Some people are just more talented than others. And that goes for bloggers as well. Some of us (ahem) write about things we love and things we hate and things that make our hair stand on end and things we are passionate about. And we use stock photos or marginally identifiable photos we took in the back yard (or in the kitchen or in the family room), because that’s pretty much all we’ve got going on.
Then there are those who not only write about the things they love and hate, but do it with style. Because they can. Jason No-Last-Name-Kind-Of-Like-Cher of Frugal Dad is that kind of blogger. In his own words:
This site was created for the average family to find financial resources with a conservative slant. By “conservative slant” I’m not referring to politics, rather the “conservative” approach to personal finances.
But that description doesn’t really tell it all. Jason has created a blog, filled with infographics (see the one embedded below) and really good stuff for the budget conscious. He has made enough of a name (or lack pseudonym) for himself, that he’s been featured on such sites as FastCompany, Mashable, BusinessWeek, and Kiplinger.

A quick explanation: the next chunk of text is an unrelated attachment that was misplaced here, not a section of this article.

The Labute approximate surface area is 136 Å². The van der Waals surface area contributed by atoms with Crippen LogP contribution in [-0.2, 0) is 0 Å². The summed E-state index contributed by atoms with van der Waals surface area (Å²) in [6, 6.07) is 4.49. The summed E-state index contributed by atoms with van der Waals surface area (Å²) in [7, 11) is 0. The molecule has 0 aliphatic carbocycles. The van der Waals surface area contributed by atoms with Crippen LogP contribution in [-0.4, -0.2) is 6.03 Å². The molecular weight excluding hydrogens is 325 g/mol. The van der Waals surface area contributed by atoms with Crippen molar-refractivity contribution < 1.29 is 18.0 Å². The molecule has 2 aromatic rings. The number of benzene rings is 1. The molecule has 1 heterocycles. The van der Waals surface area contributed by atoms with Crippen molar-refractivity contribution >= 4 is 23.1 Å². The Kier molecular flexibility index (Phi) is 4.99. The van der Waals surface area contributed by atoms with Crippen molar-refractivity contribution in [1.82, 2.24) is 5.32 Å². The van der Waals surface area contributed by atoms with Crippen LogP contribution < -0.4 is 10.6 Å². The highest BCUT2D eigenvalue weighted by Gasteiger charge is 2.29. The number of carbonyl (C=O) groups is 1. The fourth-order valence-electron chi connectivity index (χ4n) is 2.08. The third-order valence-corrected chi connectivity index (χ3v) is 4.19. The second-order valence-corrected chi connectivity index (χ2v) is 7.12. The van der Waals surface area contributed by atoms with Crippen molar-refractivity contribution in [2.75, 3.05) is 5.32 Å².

An entire section is dedicated to coupons and deals. He lists coupon codes and deals for Home Depot, Target, Macy’s, Gap, and other department store. He’s got coupons for footwear and cosmetics. He features personal finance software, investing companies, and only trading firms. He can help you get a discount on cars and accessories, electronics, entertainment, and even travel.
Jason has also created a section on scholarships. Not only has he created his own scholarship (awesome, this is a dream of ours, some day) that he awards annually, but he has written ideas to attend college debt-free. With three kids as currently attending college — and three more to come along in the next few years — I know just how valuable this information is.
To top it off, Frugal Dad offers a free ebook to all readers. The 7-Day Turnaround: One Week to Change Your Family’s Financial Future is yours if you subscribe to his RSS and/or email delivery. Of course, I subscribed to his RSS feed (I use Google Reader for my feeds) and got the ebook. The chapters include:
Take an Inventory of Your Finances
Build an Emergency Fund, Quickly
Cut Up Those Credit Cards
Slash Your Expenses
Start Saving for Retirement
Give the Gift of Education
Invest for an Early Retirement
It’s a great bonus, just for subscribing to a feed that you should be wanting anyway.
Now, get educated on where the patent scamoola (and the copyright one, to some extent, as well) has taken us.